Tuesday, December 14, 2010

The Suicide of the Catholic Church- in microcosm

I attended the "Little Italy" church again this Sunday, since I wanted to go to their Christmas fair and possibly find some good deals on Christmas gifts. The 11AM Mass had about 70 people, all arranged in the "traditional Catholic seating pattern" I've described so many times. The large size of the church made it seem more sparsely attended than it actually was. The organist was a white-haired lady with a reedy voice who sat up in the choir loft. There was no choir. There was hardly any music, as that word is traditionally understood. Because of the horrible sound system in this church, I could not understand a single word she sang, or distinguish between the notes she played. It was a slurry of horrible, muffled noise that droned through the church, hymn after hymn. I didn't notice many people singing.

The celebrant was not the wunderkind pastor, who recently received this ridiculously fawning profile in the local rag, but a Filipino priest who is the curate. His English was better than that of most foreign priests, but he still neglected to speak as loudly as he needed to be heard through that awful sound system. His sermon was not inane, but merely banal. He spoke about how he had met a man who had suffered loss, but still remained hopeful and joyful. The priest said that we should look forward with great anticipation to the coming of Christ in this Christmas season, etc. Nothing stupid or offensive; merely forgettable. I'm surprised I remembered that much.

No, the highlight of this Mass was when the pastor arrived post-Communion to make a few announcements. Without even taking off his winter coat, he told us that he was eliminating the 11:00 Mass. With only 700 people coming to 5 weekend Masses, he felt that 5 Masses weren't justified. It is a humiliating fact that only 700 people- in such a large Italian Catholic area as Rosebank- come to Mass, but that's a completely separate issue. I agreed with the decision, if not his reasoning. I really don't see the need for a parish to have multiple Masses on Sunday, unless the number of people attending Mass exceeds the capacity of the church. It seemed to me like the proliferation of Sunday Masses began with some Vatican II mania for catering to "the people" and their ever-changing whims. Our schedules are not so tight on Sunday mornings that we need 4 different Masses to choose from. Unless a congregation is overflowing the church, we should have one Mass, where the entire parish can worship together, build community, and where the choir and priest can focus all their energies on 1 "performance", so to speak. However, my guess is that the pastor's decision was purely an accounting measure, with a bit of self-interest thrown in: less customers equal reduced services, which means less expense and more free time for him.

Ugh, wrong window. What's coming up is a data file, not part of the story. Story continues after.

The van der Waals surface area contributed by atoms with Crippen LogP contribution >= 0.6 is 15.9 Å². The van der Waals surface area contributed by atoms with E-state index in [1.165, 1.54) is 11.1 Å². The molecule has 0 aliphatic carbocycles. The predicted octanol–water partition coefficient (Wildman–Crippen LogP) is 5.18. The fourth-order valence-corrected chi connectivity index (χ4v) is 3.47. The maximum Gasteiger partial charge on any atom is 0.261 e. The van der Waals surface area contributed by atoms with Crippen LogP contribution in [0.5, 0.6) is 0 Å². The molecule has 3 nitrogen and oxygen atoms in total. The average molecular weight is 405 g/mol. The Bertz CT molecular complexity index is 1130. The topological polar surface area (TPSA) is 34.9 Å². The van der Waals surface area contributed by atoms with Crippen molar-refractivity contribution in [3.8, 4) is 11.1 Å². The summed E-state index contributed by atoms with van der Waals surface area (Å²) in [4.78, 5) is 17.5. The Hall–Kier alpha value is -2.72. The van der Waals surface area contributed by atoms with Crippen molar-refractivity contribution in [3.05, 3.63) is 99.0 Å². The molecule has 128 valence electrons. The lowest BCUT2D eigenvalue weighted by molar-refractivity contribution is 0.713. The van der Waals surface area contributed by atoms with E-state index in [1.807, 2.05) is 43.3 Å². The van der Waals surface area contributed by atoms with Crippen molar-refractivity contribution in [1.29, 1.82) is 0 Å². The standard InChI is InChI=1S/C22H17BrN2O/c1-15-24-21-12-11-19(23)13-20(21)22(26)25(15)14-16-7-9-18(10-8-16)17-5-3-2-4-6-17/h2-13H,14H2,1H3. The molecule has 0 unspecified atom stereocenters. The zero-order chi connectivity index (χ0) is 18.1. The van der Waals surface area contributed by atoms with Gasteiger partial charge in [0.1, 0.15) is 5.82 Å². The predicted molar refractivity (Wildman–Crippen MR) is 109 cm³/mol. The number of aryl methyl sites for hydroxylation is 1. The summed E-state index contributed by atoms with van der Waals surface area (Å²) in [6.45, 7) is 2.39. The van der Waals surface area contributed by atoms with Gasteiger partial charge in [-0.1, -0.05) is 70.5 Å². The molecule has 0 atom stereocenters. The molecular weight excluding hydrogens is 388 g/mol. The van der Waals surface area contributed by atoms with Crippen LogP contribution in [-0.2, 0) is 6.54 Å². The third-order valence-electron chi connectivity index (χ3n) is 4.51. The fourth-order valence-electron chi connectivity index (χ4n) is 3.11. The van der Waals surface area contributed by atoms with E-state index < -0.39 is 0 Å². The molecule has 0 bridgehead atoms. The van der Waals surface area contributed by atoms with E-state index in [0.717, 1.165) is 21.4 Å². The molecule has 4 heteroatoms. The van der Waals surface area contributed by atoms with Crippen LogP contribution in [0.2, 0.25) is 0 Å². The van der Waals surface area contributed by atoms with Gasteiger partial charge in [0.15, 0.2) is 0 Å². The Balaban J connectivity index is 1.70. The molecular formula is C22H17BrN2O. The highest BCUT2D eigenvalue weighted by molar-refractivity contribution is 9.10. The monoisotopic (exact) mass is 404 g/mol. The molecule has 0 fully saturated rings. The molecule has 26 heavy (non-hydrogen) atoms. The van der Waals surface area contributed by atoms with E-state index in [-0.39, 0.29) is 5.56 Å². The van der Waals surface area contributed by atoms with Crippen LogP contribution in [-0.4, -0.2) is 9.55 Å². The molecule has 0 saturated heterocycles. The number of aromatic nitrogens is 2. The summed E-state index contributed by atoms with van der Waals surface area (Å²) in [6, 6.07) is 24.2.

That impression was reinforced by his next announcement, that he was reducing the time for Saturday Confession, because of low attendance. It would now run from 4:00 to 4:30, instead of until the current 4:45 because, he explained, only a mere THREE PEOPLE usually come to avail themselves of the Sacrament. The tone with which he made this announcement betrayed no more emotion than if he were reciting the Bingo numbers.

I couldn't believe what I was hearing. THIS was the spiritual leader of a community of souls?? If only 3 people are going to Confession on Saturdays, it is self evident that the people of that parish are sunk in unbelievable spiritual complacency and abysmal ignorance of their own Faith. And if their pastor's only response to such a disgraceful fact is to cut the Confession time by 15 minutes, then he is a man who is completely lacking in the even the most basic necessary mental or spiritual qualities of a priest, and should be relieved of his post for gross incompetence and deriliction of duty. I know that this pastor is relatively new, but I believe he has been there for over a year, and this is a reflection of his spiritual leadership. Such a revelation should be a fire bell in the night for any responsible pastor. I would think that a priest who was actually concerned about the souls of his flock would see the glaring need for a lot of sermonizing on the subject of sin, repentance and salvation, and a sustained and powerful effort to catechize, to evangelize and to win souls. But this pastor apparently is more concerned with his high flying diocesan career, his precious time and aesthetic fripperies, like purchasing $10,000 statues. But what else would one expect but bureacratic, placeholding sinecurism from someone whose clerical role models are the Dhimmi pastors Finn and Dorney?

After this joke of a Mass, I went to the school Christmas fair, where scowling parents tried to sell me $5 coffee mugs and hordes of ill-behaved tweens and teens chased each other around the gym.

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